Earlier this week I wrote a blog post which pointed out that the two major privacy and user experience problems with Facebook Beacon where that it (i) linked a user's Facebook account with an account on another site without the users permission and (ii) there was no way for a user to completely opt out of being tracked by the system. Since then Facebook has announced some changes which TechCrunch named Facebook Beacon 2.0. The changes are excerpted below
Facebook users will see a notification in the lower right corner of the screen after transacting with a Beacon Affiliate. Options include “No Thanks” that will immediately stop the transaction from being published. Alternatively closing or ignoring the warning won’t immediately publish the story, but it will be put in a queue
Presuming you’ve ignored or closed the first notification, Facebook warns users again the next time they visit their home page. A new box reminds you that an activity has been sent to Facebook. Like the first notification you can choose to not publish the activity by hitting remove, or you can choose to publish it by hitting ok.
Found via the “External Websites” section of the Facebook Privacy page, this allows users to permanently opt in or out of Beacon notifications, or if you’re not sure be notified. The downside is that there is no global option to opt out of every Beacon affiliated program; it has to be set per program. Better this than nothing I suppose.
The interesting thing to note is that neither of the significant problems with Beacon have been fixed. After the changes were announced there was a post on the CA Security Advisory blog titled Facebook's Misrepresentation of Beacon's Threat to Privacy: Tracking users who opt out or are not logged in which pointed out that the complaining about purchase history getting into the news feed of your friends is a red herring, the real problem is that once a site signs up as a Facebook affiliate they begin to share every significant action you take on the site with Facebook without your permission.
Which is worse, your friends knowing that you rented Prison Girls or Facebook finding that out without your permission and sharing that with their business partners, without your permission? Aren't there laws against this kind of invasion of privacy? I guess there are (see 18 U.S.C. § 2710)
I wonder who'll be first to sue Facebook and Blockbuster?
Beacon from 10,000 Feet
That basically wraps up our tour of how Beacon does what it does. It's a fairly long explanation, so here's a quick summary:
- The partner site page includes the beacon.js file, sets a <meta> tag with a name, and then calls Facebook.publish_action.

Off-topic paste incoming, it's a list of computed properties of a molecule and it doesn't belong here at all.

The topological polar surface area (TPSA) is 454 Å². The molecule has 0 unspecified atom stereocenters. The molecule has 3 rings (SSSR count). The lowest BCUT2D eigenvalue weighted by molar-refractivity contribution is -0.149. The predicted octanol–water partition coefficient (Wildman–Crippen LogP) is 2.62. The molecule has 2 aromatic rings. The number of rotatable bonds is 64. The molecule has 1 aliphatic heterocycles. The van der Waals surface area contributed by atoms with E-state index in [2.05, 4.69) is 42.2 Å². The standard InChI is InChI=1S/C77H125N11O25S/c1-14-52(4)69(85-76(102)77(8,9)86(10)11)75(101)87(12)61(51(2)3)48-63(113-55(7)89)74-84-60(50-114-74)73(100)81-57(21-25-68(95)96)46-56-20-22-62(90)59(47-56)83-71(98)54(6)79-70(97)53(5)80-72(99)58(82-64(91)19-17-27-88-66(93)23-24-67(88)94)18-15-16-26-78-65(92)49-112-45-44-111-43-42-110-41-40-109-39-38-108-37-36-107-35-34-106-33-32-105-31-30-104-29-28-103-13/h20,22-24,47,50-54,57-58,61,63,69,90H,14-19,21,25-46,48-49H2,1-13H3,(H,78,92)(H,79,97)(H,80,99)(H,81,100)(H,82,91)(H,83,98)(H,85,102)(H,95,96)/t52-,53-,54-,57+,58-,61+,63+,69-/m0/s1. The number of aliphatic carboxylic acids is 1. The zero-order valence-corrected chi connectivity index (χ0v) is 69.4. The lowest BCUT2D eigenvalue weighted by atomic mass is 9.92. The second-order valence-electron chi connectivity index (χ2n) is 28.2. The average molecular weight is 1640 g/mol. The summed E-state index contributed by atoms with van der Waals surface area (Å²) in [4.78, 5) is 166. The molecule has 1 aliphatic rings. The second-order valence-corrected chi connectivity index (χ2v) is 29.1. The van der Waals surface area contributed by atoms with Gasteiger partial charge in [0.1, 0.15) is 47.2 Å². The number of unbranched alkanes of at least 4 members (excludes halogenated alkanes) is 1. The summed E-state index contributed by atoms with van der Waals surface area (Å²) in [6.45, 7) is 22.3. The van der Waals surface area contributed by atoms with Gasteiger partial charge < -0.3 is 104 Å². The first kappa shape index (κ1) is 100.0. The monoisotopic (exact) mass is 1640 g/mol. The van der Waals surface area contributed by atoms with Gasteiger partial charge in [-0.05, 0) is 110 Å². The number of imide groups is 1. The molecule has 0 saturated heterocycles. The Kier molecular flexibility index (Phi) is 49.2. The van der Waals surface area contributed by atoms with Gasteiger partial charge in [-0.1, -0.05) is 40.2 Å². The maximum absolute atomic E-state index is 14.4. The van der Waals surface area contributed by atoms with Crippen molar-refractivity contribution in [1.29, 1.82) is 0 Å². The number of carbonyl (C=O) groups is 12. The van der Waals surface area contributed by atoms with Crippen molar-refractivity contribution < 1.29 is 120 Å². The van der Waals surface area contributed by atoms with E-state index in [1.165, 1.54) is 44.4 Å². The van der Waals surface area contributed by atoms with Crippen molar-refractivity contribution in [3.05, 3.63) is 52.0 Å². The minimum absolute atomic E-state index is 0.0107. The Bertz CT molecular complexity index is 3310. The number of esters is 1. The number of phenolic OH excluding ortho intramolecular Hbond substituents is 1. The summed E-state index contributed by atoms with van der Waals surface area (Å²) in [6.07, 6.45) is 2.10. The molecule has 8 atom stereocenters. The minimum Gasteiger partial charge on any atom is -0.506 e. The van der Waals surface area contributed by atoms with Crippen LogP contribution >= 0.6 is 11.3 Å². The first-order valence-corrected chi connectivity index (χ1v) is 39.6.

- Facebook.publish_action builds a query_params object and then passes it to Facebook._send_request.
- Facebook._send_request dynamically generates an <iframe>which loads the URL http://www.facebook.com/beacon/auth_iframe.php and passes the query_params. At this point, Facebook now knows about the news feed item whether you choose to publish it or not.
When you read this you realize just how insidious the problem actually is. Facebook isn't simply learning about every action taken by Facebook users on affiliate sites, it is learning about every action taken by every user of these affiliate sites regardless of whether they are Facebook users or not.
At first I assumed that the affiliates sites would call some sort of IsFacebookUser() API and then decide whether to send the action or not. Of course, this is still broken since the affiliate site has told Facebook that you are a user of the site, and depending on the return value of the hypothetical function the affiliate in turn learns that you are a Facebook user.
But no, it is actually worse than that. The affiliate sites are pretty much dumping their entire customer database into Facebook's lap, FOR FREE and without their customers permission. What. The. Fuck.
The icing on the cake is the following excerpt from the Facebook Beacon page
Stories of a user's engagement with your site may be displayed in his or her profile and in News Feed. These stories will act as a word-of-mouth promotion for your business and may be seen by friends who are also likely to be interested in your product. You can increase the number of friends who see these stories with Facebook Social Ads.
So after giving Facebook millions of dollars in customer intelligence for free in exchange for spamming their users, Facebook doesn't even guarantee their affiliates that the spam will even get sent. Instead these sites have to pay Facebook to "increase the chances" that they get some return for the free customer intelligence they just gave Facebook.
This reminds me of the story of Tom Sawyer tricking people into paying him to paint a fence he was supposed to paint as part of his chores.
At the end of the day, Facebook can't fix the privacy problems I mentioned in my previous post in a way that completely preserves their users privacy without completely changing the design and implementation of Facebook Beacon. Until then, we'll likely see more misdirection, more red herrings and more violations of user privacy to make a quick buck.